Behind the scenes of Junior League of Atlanta’s Centennial Grants to Community: How transformation takes shape
Three years ago, the Board of the Junior League of Atlanta reached out to me to help lead a transformational process – awarding $1 million in grants to commemorate the League’s Centennial. With my co-chair, Lizanne Stephenson, at my side, we embarked on this extraordinary effort.
The League had started planning for the grants 10 years in advance of the Centennial, with an ambitious goal to raise $1 million. With the goal achieved, now we had to create a structure to give it away. Our purpose: The Centennial Grants to Community’s goal is to award a transformational, million-dollar gift leveraging the Junior League of Atlanta’s legacy of leadership, capacity building and collaboration within the Atlanta Community.
Historically, the Junior League is not a grantmaking organization. Therefore, we needed to create a structure around the Centennial Grants to Community to ensure that nonprofits could engage with the League efficiently via the application process and would gain something from their involvement even if they were not awarded a gift in the end.
We formed an advisory committee that included Community Foundation President, Alicia Philipp, and many more dedicated volunteers. We also found a strong partner in the Georgia Center for Nonprofits who created a Design Thinking workshop for interested nonprofits to help them think innovatively and collaboratively about their proposals. The intent was not to fund business as usual. We wanted innovative solutions that would move the needle for the community. And we encouraged nonprofits to partner with other organizations in a collaborative model, if that made sense for the project being funded.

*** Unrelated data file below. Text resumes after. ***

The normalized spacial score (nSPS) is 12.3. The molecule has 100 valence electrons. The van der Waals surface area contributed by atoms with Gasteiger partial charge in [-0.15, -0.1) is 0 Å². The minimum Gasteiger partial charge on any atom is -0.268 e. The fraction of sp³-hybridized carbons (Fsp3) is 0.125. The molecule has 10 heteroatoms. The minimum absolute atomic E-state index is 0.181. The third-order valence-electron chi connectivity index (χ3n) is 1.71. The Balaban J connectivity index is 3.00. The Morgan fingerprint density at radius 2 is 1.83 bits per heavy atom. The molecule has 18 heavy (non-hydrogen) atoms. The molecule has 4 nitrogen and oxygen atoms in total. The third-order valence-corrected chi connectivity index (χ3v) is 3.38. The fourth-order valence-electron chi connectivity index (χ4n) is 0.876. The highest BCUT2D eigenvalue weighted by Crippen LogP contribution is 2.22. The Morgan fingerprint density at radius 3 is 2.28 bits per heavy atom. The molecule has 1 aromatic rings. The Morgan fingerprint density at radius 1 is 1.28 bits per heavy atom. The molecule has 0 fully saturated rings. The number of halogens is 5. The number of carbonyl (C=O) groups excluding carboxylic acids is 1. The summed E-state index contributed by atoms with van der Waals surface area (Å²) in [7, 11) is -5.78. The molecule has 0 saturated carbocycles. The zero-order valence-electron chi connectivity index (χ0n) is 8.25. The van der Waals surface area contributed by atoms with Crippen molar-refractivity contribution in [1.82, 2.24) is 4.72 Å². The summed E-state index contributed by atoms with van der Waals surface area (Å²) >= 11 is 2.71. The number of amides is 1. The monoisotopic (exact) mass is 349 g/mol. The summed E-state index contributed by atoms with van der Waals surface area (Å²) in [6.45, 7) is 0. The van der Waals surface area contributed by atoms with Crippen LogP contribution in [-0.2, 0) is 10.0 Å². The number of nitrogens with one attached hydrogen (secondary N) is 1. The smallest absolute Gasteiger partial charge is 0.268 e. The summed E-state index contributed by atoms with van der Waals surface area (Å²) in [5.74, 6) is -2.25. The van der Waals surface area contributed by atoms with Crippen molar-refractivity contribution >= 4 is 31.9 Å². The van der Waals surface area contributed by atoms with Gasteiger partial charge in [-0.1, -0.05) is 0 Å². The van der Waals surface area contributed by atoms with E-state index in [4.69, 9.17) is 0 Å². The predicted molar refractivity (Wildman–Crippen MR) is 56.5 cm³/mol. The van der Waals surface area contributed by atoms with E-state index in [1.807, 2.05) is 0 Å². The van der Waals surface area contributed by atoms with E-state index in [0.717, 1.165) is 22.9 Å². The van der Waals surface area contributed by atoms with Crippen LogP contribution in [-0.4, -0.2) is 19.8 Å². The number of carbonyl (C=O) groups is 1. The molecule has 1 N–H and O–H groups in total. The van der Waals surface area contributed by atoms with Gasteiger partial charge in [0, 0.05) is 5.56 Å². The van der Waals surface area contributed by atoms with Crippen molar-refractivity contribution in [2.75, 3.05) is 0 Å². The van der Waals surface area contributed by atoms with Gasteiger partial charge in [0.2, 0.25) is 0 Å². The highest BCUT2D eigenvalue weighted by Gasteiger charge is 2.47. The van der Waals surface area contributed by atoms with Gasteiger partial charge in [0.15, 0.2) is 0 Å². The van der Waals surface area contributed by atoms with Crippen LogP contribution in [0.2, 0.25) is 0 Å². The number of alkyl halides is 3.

We received 114 Letters of Intent, 28 organizations were invited to submit final applications and nine organizations were invited to participate in site visits. In the end, three grants, totaling $1 million, were awarded. Funding will align with two of the League’s Issue Based Community Impact Areas, Generational Poverty and the Commercial Sexual Exploitation of Children/Human Trafficking. The Centennial Grants to Community will provide seed funding for the Institute for Healthcare and Human Trafficking, the Generational Poverty Law Center and will help implement the Child Nutrition Program.
The winning organizations are the Atlanta Community Food Bank, a partnership between Atlanta Legal Aid Society, Georgia Heirs Property Law Center and Pro Bono Partnership of Atlanta, and Children’s Healthcare of Atlanta. Learn more about the specific programs to be funded here.
Grants will be awarded over a three-year timeframe allowing the organizations time to develop, launch, build and evaluate the programs. We wanted to give organizations their very best chance at success given that this is a one-time grant. More importantly, we see these grants as partnerships that will last well beyond the next three years.